He then goes on to admit that he 'came to accept' that the 'fight between the forces of the state and a group of insurgents was unequal and therefore could not be fought on conventional terms'.
Alan Sked, emeritus professor of international history at LSE, called Greenslade a 'contemptible hypocrite'.
Kate Bevan said: 'I've just read Roy Greenslade's piece and now I feel quite sick. It's a grotesque piece, devoid of any thought of our sympathy for the victims of the violent s***s he cheers on.'
One social media user said: 'As someone with relatives who spent years on IRA hit lists, and whose parents and grandparents lost friends to IRA bombs, that utterly deplorable Roy Greenslade piece is a good reminder of the British hard left’s blood lust and moral bankruptcy over Northern Ireland.'
Pictured: Aftermath of a terrorist attack in Belfast's city centre. Mr Greenslade said his sympathies with the republican cause developed in the 1970s when he was working as a journalist - but kept his views to himself for fear of being sacked
Critics have now blasted Mr Greenslade's endorsement of paramilitary murderers
Journalist Etan Smallman said: 'My @cityjournalism cohort had to endure weekly journalistic ethics lectures from Roy Greenslade. I'm told he is still doing them, now once a term.
'You might think that advocating mass murder would make that untenable...'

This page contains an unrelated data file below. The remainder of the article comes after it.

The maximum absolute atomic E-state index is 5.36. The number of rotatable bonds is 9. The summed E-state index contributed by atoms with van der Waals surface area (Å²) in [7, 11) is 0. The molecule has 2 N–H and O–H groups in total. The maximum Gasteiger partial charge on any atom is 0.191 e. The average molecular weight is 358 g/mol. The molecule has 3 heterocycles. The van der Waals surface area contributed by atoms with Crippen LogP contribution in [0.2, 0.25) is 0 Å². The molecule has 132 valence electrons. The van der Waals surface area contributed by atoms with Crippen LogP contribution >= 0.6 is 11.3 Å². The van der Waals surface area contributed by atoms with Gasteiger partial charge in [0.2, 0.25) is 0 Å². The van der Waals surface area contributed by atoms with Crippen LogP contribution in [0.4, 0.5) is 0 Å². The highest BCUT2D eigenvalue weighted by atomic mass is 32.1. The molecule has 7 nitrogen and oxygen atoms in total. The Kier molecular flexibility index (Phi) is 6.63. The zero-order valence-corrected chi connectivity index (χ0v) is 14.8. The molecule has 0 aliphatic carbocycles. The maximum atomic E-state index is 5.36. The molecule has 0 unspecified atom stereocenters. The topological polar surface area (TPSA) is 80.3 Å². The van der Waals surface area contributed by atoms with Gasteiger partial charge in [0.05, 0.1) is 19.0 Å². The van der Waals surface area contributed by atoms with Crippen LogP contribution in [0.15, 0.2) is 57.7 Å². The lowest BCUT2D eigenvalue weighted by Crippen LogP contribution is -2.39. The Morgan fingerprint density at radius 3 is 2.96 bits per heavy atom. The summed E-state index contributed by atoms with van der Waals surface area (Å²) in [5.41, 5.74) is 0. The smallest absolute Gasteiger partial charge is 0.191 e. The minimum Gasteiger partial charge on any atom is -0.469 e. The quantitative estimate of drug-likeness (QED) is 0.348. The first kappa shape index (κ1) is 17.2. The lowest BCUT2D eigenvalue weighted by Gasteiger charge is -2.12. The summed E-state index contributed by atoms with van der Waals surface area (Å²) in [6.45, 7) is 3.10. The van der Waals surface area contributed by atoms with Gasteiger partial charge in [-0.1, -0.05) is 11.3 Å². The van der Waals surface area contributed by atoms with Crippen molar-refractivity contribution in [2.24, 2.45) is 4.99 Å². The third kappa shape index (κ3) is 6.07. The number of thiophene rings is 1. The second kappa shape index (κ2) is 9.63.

Mr Greenslade, 74, recalled keeping his opinions closely guarded so not to fall out of favour with his newspaper bosses.
Writing in the British Journalism Review, he said: 'I knew that to own up to supporting Irish republicans would result in me losing my job...
'I needed a wage because I was on the verge of taking on a mortgage. Better, then, to button my lip and carry on.'
He added: 'However much I believed its tactics to be valid, I could not hope to convince colleagues that the killing of civilians, albeit by accident, was justifiable.'
The ex-editor said he employed 'journalistic entryism' whereby he 'worked as required by my employers while holding polar opposite political views'.
Mr Greenslade also confirmed acting as a bail guarantor for IRA member John Downey, who was accused of participating in the 1982 Hyde Park bombing of the Queen's Household Cavalry which killed four soldiers and seven horses
He said it became increasingly difficult not to express his views as the conflict developed into the 1980s.
'I was outraged by the way the prime minister, Margaret Thatcher, handled the hunger strike in which 10 prisoners fasted to death in protest against her government’s withdrawal of special category status.
'Above my desk, I put up a photo of the first of the 10 to die, Bobby Sands, and it has remained there ever since. I regard him as a hero, as I do all of them.'
Mr Greenslade, who is now emeritus professor of journalism at City University, has previously been linked with Irish republicanism.
In 2008, one of his former Guardian colleagues revealed he had written articles for Sinn Fein newspaper An Phoblacht in the 1980s - which he has now confirmed.
He also confirmed acting as a bail guarantor for IRA member John Downey, who was accused of participating in the 1982 Hyde Park bombing of the Queen's Household Cavalry which killed four soldiers and seven horses.
'All I know of him is his dedication to peace,' Mr Greenslade writes in the article.
Critics last night bristled at Mr Greenslade's unashamed declaration of support for the IRA.
Lord Tebbit, whose wife Margaret was left permanently disabled by an IRA bomb at the Conservative Party's 1984 conference in Brighton, told the Sunday Times: 'I presume that the extension of his argument is that those who disagree with him are entitled to kill him.'